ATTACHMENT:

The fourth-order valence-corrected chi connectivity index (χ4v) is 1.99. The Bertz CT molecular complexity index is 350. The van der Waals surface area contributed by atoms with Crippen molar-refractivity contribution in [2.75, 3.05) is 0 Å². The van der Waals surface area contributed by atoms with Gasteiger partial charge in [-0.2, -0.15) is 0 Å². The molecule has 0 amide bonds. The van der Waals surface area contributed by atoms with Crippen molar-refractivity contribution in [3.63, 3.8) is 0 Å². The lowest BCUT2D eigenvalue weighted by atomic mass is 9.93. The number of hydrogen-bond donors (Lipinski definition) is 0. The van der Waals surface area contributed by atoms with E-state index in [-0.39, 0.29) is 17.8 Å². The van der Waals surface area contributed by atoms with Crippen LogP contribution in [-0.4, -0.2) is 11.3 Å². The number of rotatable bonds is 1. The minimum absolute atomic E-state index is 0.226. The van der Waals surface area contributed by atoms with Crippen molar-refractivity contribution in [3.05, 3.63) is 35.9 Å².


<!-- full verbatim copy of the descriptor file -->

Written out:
The fourth-order valence-corrected chi connectivity index (χ4v) is 1.99. The Bertz CT molecular complexity index is 350. The van der Waals surface area contributed by atoms with Crippen molar-refractivity contribution in [2.75, 3.05) is 0 Å². The van der Waals surface area contributed by atoms with Gasteiger partial charge in [-0.2, -0.15) is 0 Å². The molecule has 0 amide bonds. The van der Waals surface area contributed by atoms with Crippen molar-refractivity contribution in [3.63, 3.8) is 0 Å². The lowest BCUT2D eigenvalue weighted by atomic mass is 9.93. The number of hydrogen-bond donors (Lipinski definition) is 0. The van der Waals surface area contributed by atoms with E-state index in [-0.39, 0.29) is 17.8 Å². The van der Waals surface area contributed by atoms with Crippen LogP contribution in [-0.4, -0.2) is 11.3 Å². The number of rotatable bonds is 1. The minimum absolute atomic E-state index is 0.226. The van der Waals surface area contributed by atoms with Crippen molar-refractivity contribution in [3.05, 3.63) is 35.9 Å².